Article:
The cell nucleus is a fascinating organelle, in which an organism’s DNA is protected, decoded and duplicated. The nucleus is surrounded by not one, but two membrane sheets: the outer and the inner nuclear membrane. These two membranes connect with each other at membrane openings occupied by nuclear pores. The outer nuclear membrane also connects to the endoplasmic reticulum (ER), an extended membrane network in the cytoplasm.
Hematopoietic Stem Cells (HSCs) give rise to blood and immune cells of the body, and are therefore essential for our survival. They are in a dormant state, but whenever new blood needs to be formed, such as after blood loss or chemotherapy, they are rapidly activated to compensate for the loss. After completing their mission, they need to go back to their dormant state. The group of Manuela Baccarini at the Max F. Perutz Laboratories, a joint venture of the University of Vienna and the Medical University of Vienna, has now shown how intracellular signalling can safeguard this delicate balance between activation and dormancy. Their results are published in the prominent journal Cell Stem Cell.
Thomas Juffmann is awarded a renowned ERC Starting Grant of the European Research Council, which funds ground-breaking basic research. The funding of €1.5 million enables Juffmann to develop new microscopy methods at the interface of physics and biology. Dr. Juffmann, a member of the University Physics department, will now establish his research group at MFPL to foster interdisciplinarity and innovative collaborations.
Multidrug resistance of microbes poses a serious global threat to human health. Such resistant strains of Klebsiella pneumoniae significantly reduce therapeutic options for the treatment of Klebsiella-induced, potentially fatal pneumonia or sepsis. Pavel Kovarik and his team at the Max F. Perutz Laboratories (MFPL), a joint venture of the University of Vienna and the Medical University of Vienna, together with colleagues at Queen’s University Belfast now report new insights into how immune cells communicate at the site of infection and join forces in the fight against Klebsiella infections. Their results, published in the journal PLOS Pathogens, might be used for the development of alternatives to ineffective anti-microbial drugs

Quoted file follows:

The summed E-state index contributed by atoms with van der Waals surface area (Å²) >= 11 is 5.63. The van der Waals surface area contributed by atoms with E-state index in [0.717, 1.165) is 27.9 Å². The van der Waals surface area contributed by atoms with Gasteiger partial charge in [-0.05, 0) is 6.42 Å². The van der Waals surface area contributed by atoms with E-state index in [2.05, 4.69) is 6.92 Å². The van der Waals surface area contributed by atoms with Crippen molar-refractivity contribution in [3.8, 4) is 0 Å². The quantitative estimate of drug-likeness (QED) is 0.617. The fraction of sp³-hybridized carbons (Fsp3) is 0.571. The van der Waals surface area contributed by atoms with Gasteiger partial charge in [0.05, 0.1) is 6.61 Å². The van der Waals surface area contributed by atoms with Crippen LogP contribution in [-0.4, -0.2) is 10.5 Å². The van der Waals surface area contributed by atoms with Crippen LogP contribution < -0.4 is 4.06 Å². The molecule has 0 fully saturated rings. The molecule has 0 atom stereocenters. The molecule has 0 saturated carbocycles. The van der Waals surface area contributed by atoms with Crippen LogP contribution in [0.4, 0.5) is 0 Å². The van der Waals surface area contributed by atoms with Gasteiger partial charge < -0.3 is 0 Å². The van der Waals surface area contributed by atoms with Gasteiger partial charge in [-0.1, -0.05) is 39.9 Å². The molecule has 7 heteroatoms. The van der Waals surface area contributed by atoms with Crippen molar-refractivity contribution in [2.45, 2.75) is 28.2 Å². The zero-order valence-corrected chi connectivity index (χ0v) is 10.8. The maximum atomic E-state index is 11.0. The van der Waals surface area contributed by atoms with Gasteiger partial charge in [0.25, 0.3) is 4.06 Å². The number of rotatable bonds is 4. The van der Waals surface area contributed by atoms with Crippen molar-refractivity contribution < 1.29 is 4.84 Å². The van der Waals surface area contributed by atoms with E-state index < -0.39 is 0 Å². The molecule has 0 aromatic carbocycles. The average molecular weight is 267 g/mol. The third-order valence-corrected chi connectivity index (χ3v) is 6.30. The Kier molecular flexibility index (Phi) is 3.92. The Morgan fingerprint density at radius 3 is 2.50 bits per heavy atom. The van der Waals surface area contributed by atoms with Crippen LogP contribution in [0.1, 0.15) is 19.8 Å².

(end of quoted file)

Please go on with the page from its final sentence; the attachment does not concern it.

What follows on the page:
Behavior experiments are useful tools to study brain function. Standard experiments to investigate behavior in popular lab animals such as fish, flies or mice however only incompletely mimic natural conditions. The understanding of behavior and brain function is thus limited. Virtual Reality (VR) helps in generating a more natural experimental environment but requires immobilization of the animal, disrupting sensorimotor experience and causing altered neuronal and behavioral responses. Researchers at the University of Freiburg, and the Max F. Perutz Laboratories (MFPL), a joint venture of the University of Vienna and the Medical University of Vienna, in collaboration with groups at the Research Institute of Molecular Pathology (IMP) and the MPI for Ornithology in Konstanz, have now developed a VR system for freely moving animals – FreemoVR - to overcome most of these limitations.
Led by highly qualified scientists, the research groups in Christian Doppler (CD) Laboratories work on application-oriented basic research. They search for innovative answers to current research questions in close coordination with industrial partners. As a consequence, the Christian Doppler Research Association is internationally considered as best practice example. The new laboratory, which is supported by funding from the Federal Ministry of Science, Research and Economy (BMWFW), is concerned with knowledge-based structural biology and biotechnology and will develop foundations that might lead to new therapeutic methods for diseases like Alzheimer’s and cancer.